Hotel Utah about 5:00 P.M. on Valentine’s Day 1945. Ray’s sister Peggy attended the dinner. After dancing a while and then mailing our wedding
announcements, we all stayed at the Hotel Utah.
We didn’t want anyone to
know just where our room was, and so crept up to another floor to our room.
Soon we could hear Percy going up and down the hall calling,
“Lee—ah—Belle!” over and over, as mournful and loud as he could. We were laughing so hard in our room and hoped he couldn’t
find us. Finally, he burst in, and
tore our bed all apart and jumped in it and covered up!
He said he was staying the night there!
He stayed there over and hour and wouldn’t budge!
Everyone trooped in and we had a lot of fun over it as he quipped many
humorous things, as only he could. We
finally got him out of there, but he kept calling us up every little bit until
about 2:00 A.M. saying each time, something like,
“Is this the Hawkes nursery?” or something else to bring us a laugh.
We will always appreciate
the humor and relaxation he brought into an otherwise tense moment in our lives
and have grieved that he wasn’t able to share such a moment in his own
children’s marriages, as he made so much fun for us and we will always be
grateful for him. My dad was in
Kansas at a funeral and Ray’s dad was not the kind to be anything but serious
at that time. So the comic relief
was welcome! We knew we had to
leave by 5:00 A.M. with Ray’s parents to ride 18 hours to Los Angeles and on
to San Diego to get Ray back in 72 hours from the time he left.
Seven months later, we
made our first trip home on leave from San Diego and Ray longed for a camping
trip in the forest. So we planned
one with Percy and Ida, where we had an enjoyable time somewhere up in Island
Park. While there in our tents, we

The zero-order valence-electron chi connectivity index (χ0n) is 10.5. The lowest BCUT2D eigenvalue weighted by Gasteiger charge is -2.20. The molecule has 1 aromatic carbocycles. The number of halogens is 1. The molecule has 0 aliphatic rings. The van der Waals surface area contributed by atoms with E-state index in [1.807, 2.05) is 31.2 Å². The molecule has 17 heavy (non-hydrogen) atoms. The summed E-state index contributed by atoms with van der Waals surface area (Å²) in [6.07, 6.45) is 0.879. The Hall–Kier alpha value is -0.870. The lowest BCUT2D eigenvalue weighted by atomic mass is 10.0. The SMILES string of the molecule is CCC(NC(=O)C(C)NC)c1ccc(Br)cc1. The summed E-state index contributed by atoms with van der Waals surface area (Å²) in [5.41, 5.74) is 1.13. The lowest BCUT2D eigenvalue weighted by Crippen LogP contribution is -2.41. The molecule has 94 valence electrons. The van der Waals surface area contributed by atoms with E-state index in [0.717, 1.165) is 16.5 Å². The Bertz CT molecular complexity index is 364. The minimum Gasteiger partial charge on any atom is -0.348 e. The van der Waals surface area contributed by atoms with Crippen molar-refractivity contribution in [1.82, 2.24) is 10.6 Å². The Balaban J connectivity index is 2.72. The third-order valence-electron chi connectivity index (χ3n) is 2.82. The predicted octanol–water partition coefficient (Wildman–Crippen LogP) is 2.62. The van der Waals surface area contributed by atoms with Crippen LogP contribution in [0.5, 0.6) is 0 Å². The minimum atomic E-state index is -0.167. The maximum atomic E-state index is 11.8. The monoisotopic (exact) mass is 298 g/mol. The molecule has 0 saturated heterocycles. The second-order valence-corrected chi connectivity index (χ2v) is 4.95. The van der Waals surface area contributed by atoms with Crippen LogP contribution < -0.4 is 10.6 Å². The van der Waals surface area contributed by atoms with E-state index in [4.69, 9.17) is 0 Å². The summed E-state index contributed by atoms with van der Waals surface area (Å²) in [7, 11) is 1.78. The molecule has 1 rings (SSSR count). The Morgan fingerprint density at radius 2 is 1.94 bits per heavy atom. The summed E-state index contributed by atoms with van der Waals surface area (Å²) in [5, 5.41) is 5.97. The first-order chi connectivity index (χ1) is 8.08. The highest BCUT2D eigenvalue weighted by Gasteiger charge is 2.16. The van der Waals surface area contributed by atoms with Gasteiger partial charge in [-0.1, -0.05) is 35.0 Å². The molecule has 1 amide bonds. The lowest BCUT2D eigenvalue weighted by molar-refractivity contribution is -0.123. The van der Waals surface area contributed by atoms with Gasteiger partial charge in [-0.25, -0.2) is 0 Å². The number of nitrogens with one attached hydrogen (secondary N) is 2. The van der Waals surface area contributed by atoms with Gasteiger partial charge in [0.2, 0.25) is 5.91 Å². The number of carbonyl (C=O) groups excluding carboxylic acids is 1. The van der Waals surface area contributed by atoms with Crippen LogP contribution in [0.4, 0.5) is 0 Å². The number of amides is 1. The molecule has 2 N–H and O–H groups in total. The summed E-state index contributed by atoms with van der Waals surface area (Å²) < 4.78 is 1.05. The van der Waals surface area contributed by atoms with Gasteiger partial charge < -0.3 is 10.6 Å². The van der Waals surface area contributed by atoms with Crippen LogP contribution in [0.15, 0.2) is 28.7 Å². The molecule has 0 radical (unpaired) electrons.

heard on the radio that the Japanese had surrendered and it was VJ Day!
What a happy day to share with them.
World War II, which had so shaped all our lives for years, was over!!
Our next association with
Percy and Ida was the following Christmas Holiday while home from BYU, after
being out of the Navy since October. One
day of the holidays we spent at Percy and Ida’s and he took us by sleigh up to
the ranch and back. I can remember
how fun it was with sleigh bells jingling, and seeing the horses’ breath in
the cold. We were all bundled up
snugly in the sleigh with the rest of their family having a jolly time.
That was the last time I ever saw him alive.
When my school was out in
June of 1946, I got back to Idaho and Ray’s parents took me on up to the
ranch. We passed Percy and Ida’s
and they told me how sick he had been. I
wanted to go in as we passed the house, but for some reason they were in a hurry
and said I could come back and see him the next day. The next morning he was taken suddenly to St. Anthony to the
hospital and passed away before I could see him! I always regretted not insisting on going in to see him as we
passed by the night before.
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If there are any additions or corrections that would make this more complete please send them to P. Blaine Hawkes.